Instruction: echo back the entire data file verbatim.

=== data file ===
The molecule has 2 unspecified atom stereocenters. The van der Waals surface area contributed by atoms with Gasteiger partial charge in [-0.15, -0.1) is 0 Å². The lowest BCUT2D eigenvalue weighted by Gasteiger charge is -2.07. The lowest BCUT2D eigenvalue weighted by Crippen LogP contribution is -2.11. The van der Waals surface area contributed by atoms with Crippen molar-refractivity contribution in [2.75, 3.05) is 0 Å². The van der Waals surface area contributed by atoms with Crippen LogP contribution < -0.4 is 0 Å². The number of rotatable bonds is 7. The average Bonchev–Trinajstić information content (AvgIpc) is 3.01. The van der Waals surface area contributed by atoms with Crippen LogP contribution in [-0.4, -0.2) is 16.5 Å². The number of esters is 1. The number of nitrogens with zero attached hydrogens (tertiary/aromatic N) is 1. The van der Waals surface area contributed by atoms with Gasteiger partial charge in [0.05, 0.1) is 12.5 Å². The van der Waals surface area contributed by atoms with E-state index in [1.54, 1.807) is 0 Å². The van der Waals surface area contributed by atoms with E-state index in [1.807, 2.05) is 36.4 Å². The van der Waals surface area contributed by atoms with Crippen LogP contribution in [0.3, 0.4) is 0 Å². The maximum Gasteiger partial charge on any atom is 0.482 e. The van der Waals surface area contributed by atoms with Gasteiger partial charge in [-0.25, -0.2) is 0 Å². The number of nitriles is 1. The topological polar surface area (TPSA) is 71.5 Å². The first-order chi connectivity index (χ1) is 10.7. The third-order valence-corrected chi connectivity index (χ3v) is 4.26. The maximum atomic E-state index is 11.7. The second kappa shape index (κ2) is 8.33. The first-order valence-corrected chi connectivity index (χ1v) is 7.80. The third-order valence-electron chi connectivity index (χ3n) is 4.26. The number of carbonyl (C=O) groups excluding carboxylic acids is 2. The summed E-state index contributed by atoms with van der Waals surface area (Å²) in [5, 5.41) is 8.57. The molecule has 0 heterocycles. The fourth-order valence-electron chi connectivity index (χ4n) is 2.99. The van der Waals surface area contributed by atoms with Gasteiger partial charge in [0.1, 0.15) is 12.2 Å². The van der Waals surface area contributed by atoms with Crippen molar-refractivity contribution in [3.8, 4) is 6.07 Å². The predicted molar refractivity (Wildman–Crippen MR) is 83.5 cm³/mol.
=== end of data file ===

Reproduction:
The molecule has 2 unspecified atom stereocenters. The van der Waals surface area contributed by atoms with Gasteiger partial charge in [-0.15, -0.1) is 0 Å². The lowest BCUT2D eigenvalue weighted by Gasteiger charge is -2.07. The lowest BCUT2D eigenvalue weighted by Crippen LogP contribution is -2.11. The van der Waals surface area contributed by atoms with Crippen molar-refractivity contribution in [2.75, 3.05) is 0 Å². The van der Waals surface area contributed by atoms with Crippen LogP contribution < -0.4 is 0 Å². The number of rotatable bonds is 7. The average Bonchev–Trinajstić information content (AvgIpc) is 3.01. The van der Waals surface area contributed by atoms with Crippen LogP contribution in [-0.4, -0.2) is 16.5 Å². The number of esters is 1. The number of nitrogens with zero attached hydrogens (tertiary/aromatic N) is 1. The van der Waals surface area contributed by atoms with Gasteiger partial charge in [0.05, 0.1) is 12.5 Å². The van der Waals surface area contributed by atoms with E-state index in [1.54, 1.807) is 0 Å². The van der Waals surface area contributed by atoms with E-state index in [1.807, 2.05) is 36.4 Å². The van der Waals surface area contributed by atoms with Crippen LogP contribution in [0.3, 0.4) is 0 Å². The maximum Gasteiger partial charge on any atom is 0.482 e. The van der Waals surface area contributed by atoms with Gasteiger partial charge in [-0.25, -0.2) is 0 Å². The number of nitriles is 1. The topological polar surface area (TPSA) is 71.5 Å². The first-order chi connectivity index (χ1) is 10.7. The third-order valence-corrected chi connectivity index (χ3v) is 4.26. The maximum atomic E-state index is 11.7. The second kappa shape index (κ2) is 8.33. The first-order valence-corrected chi connectivity index (χ1v) is 7.80. The third-order valence-electron chi connectivity index (χ3n) is 4.26. The number of carbonyl (C=O) groups excluding carboxylic acids is 2. The summed E-state index contributed by atoms with van der Waals surface area (Å²) in [5, 5.41) is 8.57. The molecule has 0 heterocycles. The fourth-order valence-electron chi connectivity index (χ4n) is 2.99. The van der Waals surface area contributed by atoms with Gasteiger partial charge in [0.1, 0.15) is 12.2 Å². The van der Waals surface area contributed by atoms with Crippen molar-refractivity contribution in [3.8, 4) is 6.07 Å². The predicted molar refractivity (Wildman–Crippen MR) is 83.5 cm³/mol.